You are sitting watching re-runs of ‘Jeopardy’ and having a beer when breaking news shows a building collapse that has occurred several blocks from your home. Though you think you know the answer to the puzzle, you are torn between solving it before the contestant does and rushing to the scene. What should you do?
- Solve the puzzle–for one thing, unless you know yourself to be the only provider with the skill set necessary you should not respond to ANY incident after having any alcohol–even if everything goes well, questions will still be asked.
- Hospital personnel in the field seldom is a good situation–unless you are used to working in that environment you don’t have the protective equipment and scene awareness that you need, and you are not able to medically do what you usually would do so you’re ‘off your game’ and likely to make mistakes–unfamiliar resources, limited capabilities. In Singapore, the airport disaster plan called for ED personnel to be transported to the scene to assist–which was done when a plane crashed on take-off during a typhoon. The ED providers arrived after most of the casualties were already gone, got soaked in their scrubs, many developed hypothermia, and basically contributed negatively to the response as a further drain on organizational resources. An ER nurse who rushed to the Oklahoma City bombing scene to assist was killed by falling debris. And the list goes on. It’s also very difficult to integrate into the response effectively unless you are well known to the EMS providers. So basically, unless you have a response role at the scene, don’t bother going to the site.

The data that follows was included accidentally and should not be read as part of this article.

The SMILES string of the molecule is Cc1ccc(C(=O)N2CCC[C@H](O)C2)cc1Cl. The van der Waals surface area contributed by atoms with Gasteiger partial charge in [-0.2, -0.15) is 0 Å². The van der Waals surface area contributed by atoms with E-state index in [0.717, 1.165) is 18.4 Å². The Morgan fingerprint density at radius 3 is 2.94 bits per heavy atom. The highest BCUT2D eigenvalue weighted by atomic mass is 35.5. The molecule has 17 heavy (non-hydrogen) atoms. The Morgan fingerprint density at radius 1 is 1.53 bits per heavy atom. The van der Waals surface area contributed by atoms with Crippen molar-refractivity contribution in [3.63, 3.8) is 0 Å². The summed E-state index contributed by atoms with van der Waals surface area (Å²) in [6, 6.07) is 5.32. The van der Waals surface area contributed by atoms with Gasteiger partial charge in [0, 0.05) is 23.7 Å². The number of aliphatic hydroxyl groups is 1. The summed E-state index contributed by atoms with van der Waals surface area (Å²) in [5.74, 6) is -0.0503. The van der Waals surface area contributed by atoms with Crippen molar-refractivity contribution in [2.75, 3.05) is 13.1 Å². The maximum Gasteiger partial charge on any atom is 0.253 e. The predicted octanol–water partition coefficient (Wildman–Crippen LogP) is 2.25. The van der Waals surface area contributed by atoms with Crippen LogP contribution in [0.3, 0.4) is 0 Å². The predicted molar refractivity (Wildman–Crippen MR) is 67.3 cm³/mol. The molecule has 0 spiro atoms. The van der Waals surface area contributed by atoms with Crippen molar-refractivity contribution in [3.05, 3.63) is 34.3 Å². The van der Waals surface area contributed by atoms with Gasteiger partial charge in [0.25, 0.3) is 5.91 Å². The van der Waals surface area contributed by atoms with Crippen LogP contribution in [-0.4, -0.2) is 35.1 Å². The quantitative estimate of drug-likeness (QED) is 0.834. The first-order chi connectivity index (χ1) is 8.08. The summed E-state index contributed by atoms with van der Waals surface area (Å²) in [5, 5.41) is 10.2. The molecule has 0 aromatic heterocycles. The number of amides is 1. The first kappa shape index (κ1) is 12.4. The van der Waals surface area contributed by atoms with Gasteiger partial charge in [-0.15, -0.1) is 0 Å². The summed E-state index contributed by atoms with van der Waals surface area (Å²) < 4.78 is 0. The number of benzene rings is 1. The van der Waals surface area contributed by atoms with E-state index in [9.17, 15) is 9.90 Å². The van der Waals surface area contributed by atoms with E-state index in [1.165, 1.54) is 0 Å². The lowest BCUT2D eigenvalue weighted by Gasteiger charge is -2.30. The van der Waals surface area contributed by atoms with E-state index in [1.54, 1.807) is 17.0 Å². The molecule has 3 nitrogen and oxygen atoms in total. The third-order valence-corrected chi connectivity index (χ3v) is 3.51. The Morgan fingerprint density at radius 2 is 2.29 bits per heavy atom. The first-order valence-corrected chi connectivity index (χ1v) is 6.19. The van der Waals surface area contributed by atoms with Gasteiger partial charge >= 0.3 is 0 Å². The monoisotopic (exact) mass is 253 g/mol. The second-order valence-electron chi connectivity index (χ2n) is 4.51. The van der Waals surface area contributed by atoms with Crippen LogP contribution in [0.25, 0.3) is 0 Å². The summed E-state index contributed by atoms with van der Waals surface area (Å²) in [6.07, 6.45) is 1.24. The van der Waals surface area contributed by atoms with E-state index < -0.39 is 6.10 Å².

After going to the grocery store for more Ho-Ho’s and frozen pizza, you are driving home and witness a building collapse. What should you do?
- If you happen to be ON the scene of a mass casualty event right after it happens, you can be of significant help in the early minutes to responding EMS personnel IF you can keep yourself safe.